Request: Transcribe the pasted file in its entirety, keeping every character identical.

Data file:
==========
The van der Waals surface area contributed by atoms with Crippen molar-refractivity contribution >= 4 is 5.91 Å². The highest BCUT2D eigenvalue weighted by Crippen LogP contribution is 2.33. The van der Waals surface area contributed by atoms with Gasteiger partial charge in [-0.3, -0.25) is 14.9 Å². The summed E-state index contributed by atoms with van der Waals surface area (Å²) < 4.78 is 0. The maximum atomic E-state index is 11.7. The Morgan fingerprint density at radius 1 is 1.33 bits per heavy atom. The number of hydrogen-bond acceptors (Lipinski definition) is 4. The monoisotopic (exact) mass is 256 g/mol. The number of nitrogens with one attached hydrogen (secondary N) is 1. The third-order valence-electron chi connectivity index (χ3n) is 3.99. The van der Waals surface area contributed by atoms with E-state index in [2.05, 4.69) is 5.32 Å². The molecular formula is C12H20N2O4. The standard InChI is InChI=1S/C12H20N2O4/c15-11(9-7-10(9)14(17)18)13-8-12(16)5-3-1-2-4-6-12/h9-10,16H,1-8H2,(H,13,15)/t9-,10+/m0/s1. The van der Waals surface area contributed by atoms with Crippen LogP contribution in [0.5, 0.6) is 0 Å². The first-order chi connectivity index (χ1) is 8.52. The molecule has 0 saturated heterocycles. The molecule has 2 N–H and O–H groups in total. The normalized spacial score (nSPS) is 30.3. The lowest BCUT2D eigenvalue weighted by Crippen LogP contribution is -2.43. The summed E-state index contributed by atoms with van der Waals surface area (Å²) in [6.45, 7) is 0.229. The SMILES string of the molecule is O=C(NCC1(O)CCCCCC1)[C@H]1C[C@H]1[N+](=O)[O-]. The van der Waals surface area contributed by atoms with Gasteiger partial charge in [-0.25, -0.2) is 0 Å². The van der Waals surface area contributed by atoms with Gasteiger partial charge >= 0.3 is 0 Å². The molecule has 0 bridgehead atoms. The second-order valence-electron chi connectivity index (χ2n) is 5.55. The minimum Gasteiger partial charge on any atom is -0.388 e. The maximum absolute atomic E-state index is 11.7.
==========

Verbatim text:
The van der Waals surface area contributed by atoms with Crippen molar-refractivity contribution >= 4 is 5.91 Å². The highest BCUT2D eigenvalue weighted by Crippen LogP contribution is 2.33. The van der Waals surface area contributed by atoms with Gasteiger partial charge in [-0.3, -0.25) is 14.9 Å². The summed E-state index contributed by atoms with van der Waals surface area (Å²) < 4.78 is 0. The maximum atomic E-state index is 11.7. The Morgan fingerprint density at radius 1 is 1.33 bits per heavy atom. The number of hydrogen-bond acceptors (Lipinski definition) is 4. The monoisotopic (exact) mass is 256 g/mol. The number of nitrogens with one attached hydrogen (secondary N) is 1. The third-order valence-electron chi connectivity index (χ3n) is 3.99. The van der Waals surface area contributed by atoms with E-state index in [2.05, 4.69) is 5.32 Å². The molecular formula is C12H20N2O4. The standard InChI is InChI=1S/C12H20N2O4/c15-11(9-7-10(9)14(17)18)13-8-12(16)5-3-1-2-4-6-12/h9-10,16H,1-8H2,(H,13,15)/t9-,10+/m0/s1. The van der Waals surface area contributed by atoms with Crippen LogP contribution in [0.5, 0.6) is 0 Å². The first-order chi connectivity index (χ1) is 8.52. The molecule has 0 saturated heterocycles. The molecule has 2 N–H and O–H groups in total. The normalized spacial score (nSPS) is 30.3. The lowest BCUT2D eigenvalue weighted by Crippen LogP contribution is -2.43. The summed E-state index contributed by atoms with van der Waals surface area (Å²) in [6.45, 7) is 0.229. The SMILES string of the molecule is O=C(NCC1(O)CCCCCC1)[C@H]1C[C@H]1[N+](=O)[O-]. The van der Waals surface area contributed by atoms with Gasteiger partial charge in [-0.25, -0.2) is 0 Å². The van der Waals surface area contributed by atoms with Gasteiger partial charge >= 0.3 is 0 Å². The molecule has 0 bridgehead atoms. The second-order valence-electron chi connectivity index (χ2n) is 5.55. The minimum Gasteiger partial charge on any atom is -0.388 e. The maximum absolute atomic E-state index is 11.7.